“She gets away with way more stuff than we were ever allowed to when we were little!”
My oldest uttered those words to me in frustration after our 4 year old was quietly running back and forth between Sean and I during a family prayer, as she couldn’t decide which parent she wanted to stand by.
He remembered how strict we were about such things, and how I ever so carefully trained him to fold his hands, to not ever utter a peep during prayer time, and how displeased I would be with him if he disobeyed.
Which he often did.
If there is one thing that Sean and I regret more than anything in our parenting journey so far, it’s how strict we were with our oldest son when he was a toddler.
Somehow in our zeal to be amazing parentings, we forgot that toddlers have feelings too.
We have had countless talks about what we would have done differently, which books we wish we would have thrown out the window, and how important it is to find balance when parenting a toddler.
Our oldest was the classic strong willed child. Our current 4 year is just like he was, but even more intense.
God was incredibly merciful to wait until our 6th child before he sent us another strong willed child. We are far from perfect, but we love this girl to pieces and we see a vision that far outreaches her current 4 year old state.
Did you ever stop to think that toddlers have feelings?
I mean really stop and think.
They feel things deeply, but they don’t know how to express it. They don’t understand that they are tired and need more sleep, or that they need some quiet time away from people. All they know how to do is cry, or throw a fit.
Sometimes that fit is done out of pure will. They want their own way and won’t abide being crossed!
Don’t we feel that way sometimes? As wives, do we ever get so frustrated when our husband crosses us; we wish he would feel differently about a subject and throw a little fit ourselves?
It’s not right. We have to go back and say we are sorry, correct our attitude, but we don’t have someone yelling at us to stop behaving that way and to just obey mommy this instant.
I’m not saying to not correct your child. I’m suggesting we correct our children in the way we would want to be corrected. In a loving, patient way.
Parents would be less frustrated and have a better relationship with their children if they would remember how God is a Father to us.
He is incredibly patient with us. He also has rules set in place, and there are consequences set in action if we break them. For parents, a good example of how to actually do this with our children is by using the Character Badges program Character Badges program to create a system of habits and routines with your children.
Middle of the road parenting.
Admitting that motherhood is messy (and I’m not talking about the physical mess!).
Deciding what is important to your family and what is not.
Seeing the bigger picture of life, and letting go of petty battles.
Open your heart to the concept of this next thought…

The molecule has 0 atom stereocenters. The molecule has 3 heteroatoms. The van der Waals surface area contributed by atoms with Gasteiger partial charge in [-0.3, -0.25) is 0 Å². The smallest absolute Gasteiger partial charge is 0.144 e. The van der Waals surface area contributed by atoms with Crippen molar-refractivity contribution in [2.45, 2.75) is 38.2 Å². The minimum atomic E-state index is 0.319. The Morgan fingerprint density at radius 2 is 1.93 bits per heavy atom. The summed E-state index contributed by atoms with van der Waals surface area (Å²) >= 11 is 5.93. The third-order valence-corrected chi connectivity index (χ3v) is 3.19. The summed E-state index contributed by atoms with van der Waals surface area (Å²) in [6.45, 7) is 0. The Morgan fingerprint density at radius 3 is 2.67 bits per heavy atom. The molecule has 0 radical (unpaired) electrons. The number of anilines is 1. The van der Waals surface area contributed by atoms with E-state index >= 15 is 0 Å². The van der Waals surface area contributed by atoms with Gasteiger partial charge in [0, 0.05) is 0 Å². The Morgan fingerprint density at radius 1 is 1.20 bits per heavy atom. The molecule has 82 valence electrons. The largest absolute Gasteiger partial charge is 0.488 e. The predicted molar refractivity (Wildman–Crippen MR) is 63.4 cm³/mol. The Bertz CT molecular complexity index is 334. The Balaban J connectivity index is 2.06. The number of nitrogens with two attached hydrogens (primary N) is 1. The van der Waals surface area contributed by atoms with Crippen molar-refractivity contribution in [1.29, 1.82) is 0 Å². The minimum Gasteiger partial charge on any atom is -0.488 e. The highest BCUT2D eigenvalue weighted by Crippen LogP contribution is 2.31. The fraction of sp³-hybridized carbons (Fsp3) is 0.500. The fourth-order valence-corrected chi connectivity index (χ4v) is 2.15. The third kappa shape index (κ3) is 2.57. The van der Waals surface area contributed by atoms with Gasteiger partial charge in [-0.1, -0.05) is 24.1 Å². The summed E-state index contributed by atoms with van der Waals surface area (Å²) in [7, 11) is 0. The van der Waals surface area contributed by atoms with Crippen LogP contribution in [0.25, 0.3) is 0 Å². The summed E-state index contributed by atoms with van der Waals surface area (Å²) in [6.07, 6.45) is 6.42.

Are you trying to train your child to be that model child that everyone praises as being so obedient, just so you look like that perfect christian parent who has it all together?
I’m asking that because looking back, that is exactly what Sean and I were doing with our oldest.
Except we couldn’t even see it at the time. We thought we were following the plan laid out for us in all the books we read. You probably know that plan.
Instead of constantly telling Sophia that she is so stubborn and needs to listen to Mama and Papa better, we try to say things like this to her:
“You are such a sweet girl!”
“Do you know how much God loves you?!”
“God wants you to be a kind girl!”
We build her up, and it has paid off. She has the most intense, and yet sweet, personality that we have ever seen. It can easily flip a switch and the frustrated screams come out, but her sweetness is always just beneath the surface. On a side note, we love to use calming oils on her to help her through a rough day! It’s amazing how well they can help!
She threw a fit the other night before bed and cried and screamed. The next morning she woke up all happy and came to Sean and I both all on her own and told us how sorry she was for screaming.
I would take that any day over a child who obeys outwardly, but inwardly you can sense they are grumbling and complaining, chafing at the bit to have some freedom and not have to listen to mom and dad anymore.
When a child can come all on their own to ask for forgiveness without any prompting, you know there is a teachable spirit there to work with!
If you have a toddler who is a determined, strong willed child, take heart! There are unique ways to parent those strong willed child without constantly resorting to spanking all day long. For my strong willed children, that’s the last thing that worked!
Sean and I feel so passionately about parenting that we recently released a parenting course called The Well Ordered Parent. We poured our heart into this course, spending hours upon hours recording videos and designing amazing worksheets to help your family.
We are doing a one day, crazy offer that we came up with earlier this week (along with the help of our 16 year old son who got super into creating a plan for the sale, which is amazingly sweet!).
Today only, you can buy one of the parenting courses on sale for $100 off, AND get a parenting course FREE!
You could bless a friend on Valentine’s Day with a parenting course, or grab a friend today and you both go in on the price of one course, and you each get a course! This is such an awesome deal!
Join our parenting community and be encouraged and renewed through this course!
To take advantage of the sale price:
Go HERE to purchase the course on sale.
Then go HERE to fill out the Google Form with the information on who gets the free course!